Image: doug88888 on Flickr
Last week the Evening Standard reported that a 24-hour tube was vital to London’s vibrant West End economy. Ever on the pulse, we went below the line and checked out the comments, to see what London’s tube-using comment leavers had to say about the underground going round-the-clock. One comment in particular caught our eye. Stand up, Mr FlemingDH! We’re talking about you!
You’re in luck, Mr FlemingDH. London Locomotion has a fantastic track record of answering our readers’ burning questions (e.g. Which line has the most attractive men? and Why is the underground so romantic?) and we are entirely at your service. Mr FlemingDH, we will answer your question (okay, fine, indirect musing) to our fullest ability, possibly using explanatory pictures (but don’t get your hopes up). We’ve even set the answer to an appropriate soundtrack. Sometimes we cannot believe we don’t get paid for this.
We’ll keep it simple. There are many reasons why it would be difficult for the tube to run 24/7, but here are the only ones you need to know:
1. Money money money
Economists might say something like the demand wouldn’t match the cost of supplying (or something); we say it would cost too much. Our dear old tube already needs billions of pounds spent on it a year just to keep functioning, much of which is spent on necessary upgrade work to keep the old gal in tip-top shape.
A 2011 report by the London Assembly estimated that the cost of upgrading signalling on the Jubilee, Northern and sub-surface lines is £2.4 million per kilometre of track. (The Northern line is 58 km long, so to upgrade the whole track would cost £139 million.)
A 24-hour service just wouldn’t make economic sense; the cost of running an overnight service wouldn’t be matched by the income generated by sporadic late-night tube-users, and the money would be better spent on upgrading the existing service. Which leads us nicely to…
2. Upgrade U
The 150-year-old tube wasn’t built to carry the number of passengers it does today, and so is constantly playing catch-up. However, the past few years of investment are beginning to pay off; last year saw lost customer hours (hours passengers lose while travelling due to delays) fall by 20 per cent.
Due to the tube’s two-track system, there’s no room to do this vital maintenance while the tube is running – unlike in New York, as the knowledgeable Mr FlemingDH mentions, where the subway has four tracks. So if the tube ran for 24 hours, the essential maintenance usually done during four hours overnight would have to be done at other times. (Probably during every sunny weekend in August and for the entire Wimbledon fortnight.)
Essentially, the routine checks and maintenance done every night – which includes removing tonnes of dust made up of human skin particles – are the tube equivalent of checking the oil in your car, or pulling the hair from the plughole. Although it’s boring, inconvenient, and kind of gross, it’s a relatively straightforward way to keep everything in proper working order – and to prevent more inconvenient, boring, gross things becoming necessary in the future.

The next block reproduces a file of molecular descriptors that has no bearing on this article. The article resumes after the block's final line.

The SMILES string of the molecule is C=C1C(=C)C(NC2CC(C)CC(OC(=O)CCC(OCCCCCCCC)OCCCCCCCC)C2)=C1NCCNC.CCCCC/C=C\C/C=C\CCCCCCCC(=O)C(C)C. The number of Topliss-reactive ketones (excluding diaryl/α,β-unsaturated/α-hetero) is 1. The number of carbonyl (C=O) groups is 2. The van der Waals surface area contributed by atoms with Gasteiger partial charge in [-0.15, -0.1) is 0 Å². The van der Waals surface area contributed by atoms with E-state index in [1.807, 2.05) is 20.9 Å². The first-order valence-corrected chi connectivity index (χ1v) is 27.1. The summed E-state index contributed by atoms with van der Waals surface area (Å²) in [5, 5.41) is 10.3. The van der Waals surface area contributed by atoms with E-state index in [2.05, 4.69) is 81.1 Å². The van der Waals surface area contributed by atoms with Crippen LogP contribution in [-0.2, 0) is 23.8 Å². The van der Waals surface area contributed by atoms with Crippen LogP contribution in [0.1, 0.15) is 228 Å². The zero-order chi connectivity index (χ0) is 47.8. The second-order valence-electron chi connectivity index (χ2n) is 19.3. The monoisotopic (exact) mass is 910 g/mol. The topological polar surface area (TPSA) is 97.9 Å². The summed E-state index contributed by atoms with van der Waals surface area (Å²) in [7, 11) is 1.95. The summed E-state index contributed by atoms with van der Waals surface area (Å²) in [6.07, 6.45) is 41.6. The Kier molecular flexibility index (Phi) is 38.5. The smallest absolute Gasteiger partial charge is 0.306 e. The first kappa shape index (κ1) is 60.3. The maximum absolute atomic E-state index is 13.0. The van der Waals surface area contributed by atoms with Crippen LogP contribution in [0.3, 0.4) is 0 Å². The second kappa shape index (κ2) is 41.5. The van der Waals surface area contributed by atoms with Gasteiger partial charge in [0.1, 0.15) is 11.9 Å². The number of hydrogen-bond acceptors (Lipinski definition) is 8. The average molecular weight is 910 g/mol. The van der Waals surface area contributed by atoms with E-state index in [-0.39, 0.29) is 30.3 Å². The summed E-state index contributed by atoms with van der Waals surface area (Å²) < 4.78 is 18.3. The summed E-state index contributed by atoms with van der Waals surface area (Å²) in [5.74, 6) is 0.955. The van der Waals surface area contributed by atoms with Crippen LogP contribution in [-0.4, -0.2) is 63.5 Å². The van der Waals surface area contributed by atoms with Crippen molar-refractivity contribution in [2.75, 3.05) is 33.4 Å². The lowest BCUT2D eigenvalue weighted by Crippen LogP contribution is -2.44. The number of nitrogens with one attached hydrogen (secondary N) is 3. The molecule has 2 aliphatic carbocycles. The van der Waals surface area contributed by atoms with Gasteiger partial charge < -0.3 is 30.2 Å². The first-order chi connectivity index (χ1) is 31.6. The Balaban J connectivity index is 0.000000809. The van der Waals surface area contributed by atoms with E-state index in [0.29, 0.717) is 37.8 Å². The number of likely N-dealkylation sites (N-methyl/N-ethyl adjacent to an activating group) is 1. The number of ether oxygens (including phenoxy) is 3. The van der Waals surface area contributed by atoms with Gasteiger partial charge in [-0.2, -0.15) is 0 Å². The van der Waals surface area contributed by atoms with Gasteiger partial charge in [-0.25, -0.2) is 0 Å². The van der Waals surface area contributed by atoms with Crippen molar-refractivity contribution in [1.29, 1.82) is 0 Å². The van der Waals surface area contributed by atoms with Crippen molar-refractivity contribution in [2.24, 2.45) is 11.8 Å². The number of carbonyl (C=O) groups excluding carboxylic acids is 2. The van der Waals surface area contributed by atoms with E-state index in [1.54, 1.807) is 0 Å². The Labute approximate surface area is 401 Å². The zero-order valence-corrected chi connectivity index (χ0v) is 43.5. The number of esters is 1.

3. It would encourage all of the littering drunks
Never ones to slack off, we did full and proper research to bring you all sides of the argument. We found a number of less persuasive but far more entertaining reasons why the tube can’t deliver a 24/7 service, but we think this one is most worthy of your time
“Keeping the system in passenger service through the night would encourage drinkers to stay in the pubs for longer and consume more alcohol. When they then enter a station, they will pose a greater danger to themselves and others. For example, drunks often drop items onto the track, then go down to retrieve it. When you hear announcements like, “services are suspended because of a person under a train” it is just as likely to be this situation as, say, a suicide attempt. Sometimes they just fall over edge of the platform.” (Source)
So, to conclude, the simple answer to “Why can the Berlin U-Bahn run for 24 hours but the tube can’t, even though it has the same kind of track? is “Because the U-Bahn is the tube’s fitter, more energetic grandchild”. Yes, Mr FlemingDH, we could have said that right at the beginning, but that wouldn’t have been nearly as fun as the informative thrill-ride that was this post, now, would it?
For a good idea of the work on the underground that goes on during the night, we highly recommend watching the final episode of The Tube, which follows the network’s night-time workers. You’ll be surprised by how much is done while the rest of us are tucked up in bed (or binge-watching The Following). If you don’t fancy watching the whole thing just give our liveblog a once over, and you’ll get the gist.
How other subways measure up
- New York: Runs 24 hours
- Madrid: Runs from 06:00 to 01:30
- Paris: Runs from 05:30 to 00:40am on weeknights, but until 01:40 on Fridays and Saturdays
- Montreal: Runs from 05:30 to 01:00, or 01:30 on Saturdays
- Beijing: Runs from 05:00 to 23:00
- Berlin: Runs 24 hours
- Moscow: Runs from 06:00 to 01:00
- Tokyo: Runs from 05:00 to 01:00
- Delhi: 06:00 to 23:00